Fanned frets. Need explaining.

Discussion in 'Off Topic' started by Bren, Nov 25, 2013.

  1. Bren

    Bren New Member

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    Hello everyone, :wave:
    I'm new to this website and I need the help of all you experienced luthiers and hopefully have the answers to my questions (which have probably been asked... [I just haven't found them])

    Also, before anyone says "Google the answer", believe me, I have Googled the answer and the answers aren't really telling me anything...

    QUESTIONS:

    1) What makes fanned frets different to normal frets (other than the fact they're slanted...) and how do they actually work?

    2) What is the relationship between the fanned frets and scale length in terms of tone and intonation?

    3) On fanned fret guitars, I've read they are able to tune higher from Standard tuning without the strings snapping. Is this actually true and how do fanned frets enable them to do that?

    4) "The main advantage of the fanned fret designs is that they provide that extra length for the base strings, producing improvements in both tonality and harmonicity (better refinement of overtones on the bases) while maintaining the desired scale length of the trebles". How do the fanned frets provide this extra length?

    - See more at: Guitar Setup and Intonation; Intonation Subtopics

    5) I've played an Ibanez RG8 before and noticed that the scale length was 27" but the F# string was floppy and sounded muddy. Would having fanned frets on this guitar made it better or worse and why?

    And that's all the questions. If these seem like newbie questions, that's understandable. It's just this Fanned Fret business is confusing me the more I read about it and I just need clarification on it. I'm just trying to learn :scratch:

    So thank you :D:metal:
     
  2. Blue Belly Guitars

    Blue Belly Guitars New Member

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    Guitar players often being the "fashion over function" types, will either love or hate them. Those who love them, or want to try to sell them, will find every advantage to promote. The other side will scoff. You'll likely never get the answer you want, until you play one yourself.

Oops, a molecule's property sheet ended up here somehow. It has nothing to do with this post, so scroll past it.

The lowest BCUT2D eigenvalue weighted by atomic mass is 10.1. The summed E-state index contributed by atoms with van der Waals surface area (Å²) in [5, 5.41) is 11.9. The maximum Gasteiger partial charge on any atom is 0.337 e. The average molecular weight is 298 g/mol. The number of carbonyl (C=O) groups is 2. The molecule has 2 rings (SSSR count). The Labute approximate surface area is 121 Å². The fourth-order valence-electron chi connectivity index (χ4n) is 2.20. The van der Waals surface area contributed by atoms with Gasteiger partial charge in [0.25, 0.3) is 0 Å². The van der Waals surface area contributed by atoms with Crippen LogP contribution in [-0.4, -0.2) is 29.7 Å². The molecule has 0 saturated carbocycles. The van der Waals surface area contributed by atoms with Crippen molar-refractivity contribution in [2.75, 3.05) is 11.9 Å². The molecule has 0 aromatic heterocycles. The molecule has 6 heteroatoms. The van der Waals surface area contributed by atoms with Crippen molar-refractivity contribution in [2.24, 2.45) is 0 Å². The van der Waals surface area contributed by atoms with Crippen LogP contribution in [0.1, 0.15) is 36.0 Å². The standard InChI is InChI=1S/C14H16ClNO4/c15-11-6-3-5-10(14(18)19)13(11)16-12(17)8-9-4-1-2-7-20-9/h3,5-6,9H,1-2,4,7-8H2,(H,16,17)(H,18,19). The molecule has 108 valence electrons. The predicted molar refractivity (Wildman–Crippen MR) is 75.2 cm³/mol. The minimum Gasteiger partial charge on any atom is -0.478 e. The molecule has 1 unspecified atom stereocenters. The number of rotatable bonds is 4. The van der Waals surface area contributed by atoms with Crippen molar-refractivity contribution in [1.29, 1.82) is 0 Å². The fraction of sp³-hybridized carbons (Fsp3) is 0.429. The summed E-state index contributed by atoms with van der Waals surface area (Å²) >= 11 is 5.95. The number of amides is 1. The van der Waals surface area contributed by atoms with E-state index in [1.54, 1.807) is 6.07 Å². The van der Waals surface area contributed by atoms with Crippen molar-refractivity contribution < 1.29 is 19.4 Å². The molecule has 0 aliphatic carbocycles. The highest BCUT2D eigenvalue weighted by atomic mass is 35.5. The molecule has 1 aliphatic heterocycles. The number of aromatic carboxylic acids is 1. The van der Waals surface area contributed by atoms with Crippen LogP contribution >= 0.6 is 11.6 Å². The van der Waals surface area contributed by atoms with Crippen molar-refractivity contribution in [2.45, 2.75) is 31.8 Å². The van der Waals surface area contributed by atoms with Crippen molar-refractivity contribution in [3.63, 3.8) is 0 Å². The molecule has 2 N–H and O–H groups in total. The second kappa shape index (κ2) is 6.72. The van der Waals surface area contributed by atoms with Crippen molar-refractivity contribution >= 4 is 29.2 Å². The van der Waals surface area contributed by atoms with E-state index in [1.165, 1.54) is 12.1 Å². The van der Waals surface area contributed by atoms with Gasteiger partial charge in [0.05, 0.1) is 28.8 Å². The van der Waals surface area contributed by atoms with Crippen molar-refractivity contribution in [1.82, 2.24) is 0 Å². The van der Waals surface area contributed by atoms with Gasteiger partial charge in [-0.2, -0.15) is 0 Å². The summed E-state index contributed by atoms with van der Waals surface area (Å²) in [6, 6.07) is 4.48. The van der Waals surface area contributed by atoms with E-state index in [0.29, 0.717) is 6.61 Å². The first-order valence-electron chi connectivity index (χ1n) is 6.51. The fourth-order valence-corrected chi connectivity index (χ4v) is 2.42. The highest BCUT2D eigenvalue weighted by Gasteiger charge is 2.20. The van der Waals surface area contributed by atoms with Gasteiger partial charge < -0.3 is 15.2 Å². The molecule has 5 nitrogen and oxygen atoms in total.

3. DRF

    DRF Member

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    lol, I have now idea about all that listed but its supposed to make for a natural hand or finger position. On Basses the extra scale length gives it a tighter punchier tone, if you look at a 30in scale bass (isn't that what the Beatle bass is?) compared to a 37in scale you get different toanz. I should probably shut up now.
     
  4. otterhound

    otterhound New Member

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    1 The actual frets are no different . The difference is in how they are oriented on the fretboard .
    2 Fanned frets are one way of having multiple scale lengths on the same guitar . They should have no effect on intonation . Many claim an effect on tone .
    3 A totally false statement .
    4 They provide for different scale lengths for each string . The results are individual opinion .
    5 I like tuning down to Eb on my hardtail Strat . Doesn't get muddy or floppy one bit . Can't speak for a guitar with an extra 1 1/2" of scale length . Fanned frets would have made no difference .
    There is another thread about fanned frets going , but I will ask it here also .
    Do fanned frets affect pitch when doing string bends ?
    Fret spacing differs only as the scale changes . No scale change = parallel frets .
    Scale on a guitar is measured as the distance from the nut to the twelfth fret times 2 . There is a Pythagorean formula that specs the proper placement of the frets based on the scale .
    Hope this helps .
     
  5. Leo

    Leo Member

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    Instead of one scale length for all the strings you choose a scale length for the highest string and another for the lowest string. The strings in between fall into place automatically.

    For any given pitch, longer scale length = brighter, more high end, and shorter scale = the opposite.

    This is only true if the scale length of the highest string is shorter than the instrument you're comparing it to. This is a scale length issue regardless of whether the instrument is fanned or not.

    However there is a major advantage to fanning if you want to have a very high string without also making your low strings as short.

    Fanning simply allows the bass strings to be longer than the higher strings.



    Fanned frets would make the low F# string sound significantly better if they increased the scale length of that string. For example a 30" to 27" fan.


    Other threads on this topic:

    http://www.luthiertalk.com/forums/o...anned-frets-extended-range-guitar-thread.html

    http://www.luthiertalk.com/forums/guitar-building/539-multiscale-fanned-fret-thread.html
     
    skeels likes this.
  6. Bren

    Bren New Member

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    Thanks everyone :)

    This also might sound like a stupid question as well (and I forgot to ask), but why don't you just use normal frets and retain the multi-scale? Just doesn't work that way? :S
     
  7. Adam

    Adam Well-Known Member

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    Huh?
     
  8. gborelli

    gborelli Active Member

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    Huh!
     
  9. otterhound

    otterhound New Member

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    Uh , huh !
     
  10. Bren

    Bren New Member

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    Huh...
     
  11. Leo

    Leo Member

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    :agreed:
     

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